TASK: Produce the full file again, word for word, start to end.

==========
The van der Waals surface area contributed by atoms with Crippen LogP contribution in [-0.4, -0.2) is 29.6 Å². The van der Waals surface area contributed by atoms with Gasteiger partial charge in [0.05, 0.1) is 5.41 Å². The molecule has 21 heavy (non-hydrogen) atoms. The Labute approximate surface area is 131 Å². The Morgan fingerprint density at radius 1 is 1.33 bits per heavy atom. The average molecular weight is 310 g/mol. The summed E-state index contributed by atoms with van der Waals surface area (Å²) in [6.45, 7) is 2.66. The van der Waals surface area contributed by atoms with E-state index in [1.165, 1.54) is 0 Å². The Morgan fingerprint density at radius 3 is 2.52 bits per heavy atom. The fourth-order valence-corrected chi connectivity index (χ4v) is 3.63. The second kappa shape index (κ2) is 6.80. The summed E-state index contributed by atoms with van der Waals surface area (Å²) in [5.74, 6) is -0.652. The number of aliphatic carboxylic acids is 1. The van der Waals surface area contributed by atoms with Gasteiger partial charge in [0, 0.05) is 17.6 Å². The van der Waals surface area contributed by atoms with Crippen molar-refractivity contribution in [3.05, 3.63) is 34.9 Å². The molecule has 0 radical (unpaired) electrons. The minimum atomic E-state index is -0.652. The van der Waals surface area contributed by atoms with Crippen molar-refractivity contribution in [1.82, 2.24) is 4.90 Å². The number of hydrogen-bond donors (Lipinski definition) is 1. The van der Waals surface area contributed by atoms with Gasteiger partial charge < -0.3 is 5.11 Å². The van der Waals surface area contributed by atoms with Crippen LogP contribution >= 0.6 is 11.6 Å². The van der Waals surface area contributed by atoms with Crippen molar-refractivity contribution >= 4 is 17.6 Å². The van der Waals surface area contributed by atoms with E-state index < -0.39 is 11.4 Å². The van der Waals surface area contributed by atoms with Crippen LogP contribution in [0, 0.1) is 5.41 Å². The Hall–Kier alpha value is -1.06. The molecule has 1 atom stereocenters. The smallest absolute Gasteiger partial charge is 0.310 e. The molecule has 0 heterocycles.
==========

The van der Waals surface area contributed by atoms with Crippen LogP contribution in [-0.4, -0.2) is 29.6 Å². The van der Waals surface area contributed by atoms with Gasteiger partial charge in [0.05, 0.1) is 5.41 Å². The molecule has 21 heavy (non-hydrogen) atoms. The Labute approximate surface area is 131 Å². The Morgan fingerprint density at radius 1 is 1.33 bits per heavy atom. The average molecular weight is 310 g/mol. The summed E-state index contributed by atoms with van der Waals surface area (Å²) in [6.45, 7) is 2.66. The van der Waals surface area contributed by atoms with E-state index in [1.165, 1.54) is 0 Å². The Morgan fingerprint density at radius 3 is 2.52 bits per heavy atom. The fourth-order valence-corrected chi connectivity index (χ4v) is 3.63. The second kappa shape index (κ2) is 6.80. The summed E-state index contributed by atoms with van der Waals surface area (Å²) in [5.74, 6) is -0.652. The number of aliphatic carboxylic acids is 1. The van der Waals surface area contributed by atoms with Gasteiger partial charge in [0, 0.05) is 17.6 Å². The van der Waals surface area contributed by atoms with Crippen molar-refractivity contribution in [3.05, 3.63) is 34.9 Å². The molecule has 0 radical (unpaired) electrons. The minimum atomic E-state index is -0.652. The van der Waals surface area contributed by atoms with Crippen molar-refractivity contribution in [1.82, 2.24) is 4.90 Å². The number of hydrogen-bond donors (Lipinski definition) is 1. The van der Waals surface area contributed by atoms with Gasteiger partial charge < -0.3 is 5.11 Å². The van der Waals surface area contributed by atoms with Crippen LogP contribution >= 0.6 is 11.6 Å². The van der Waals surface area contributed by atoms with Crippen molar-refractivity contribution >= 4 is 17.6 Å². The van der Waals surface area contributed by atoms with E-state index < -0.39 is 11.4 Å². The van der Waals surface area contributed by atoms with Crippen LogP contribution in [0, 0.1) is 5.41 Å². The Hall–Kier alpha value is -1.06. The molecule has 1 atom stereocenters. The smallest absolute Gasteiger partial charge is 0.310 e. The molecule has 0 heterocycles.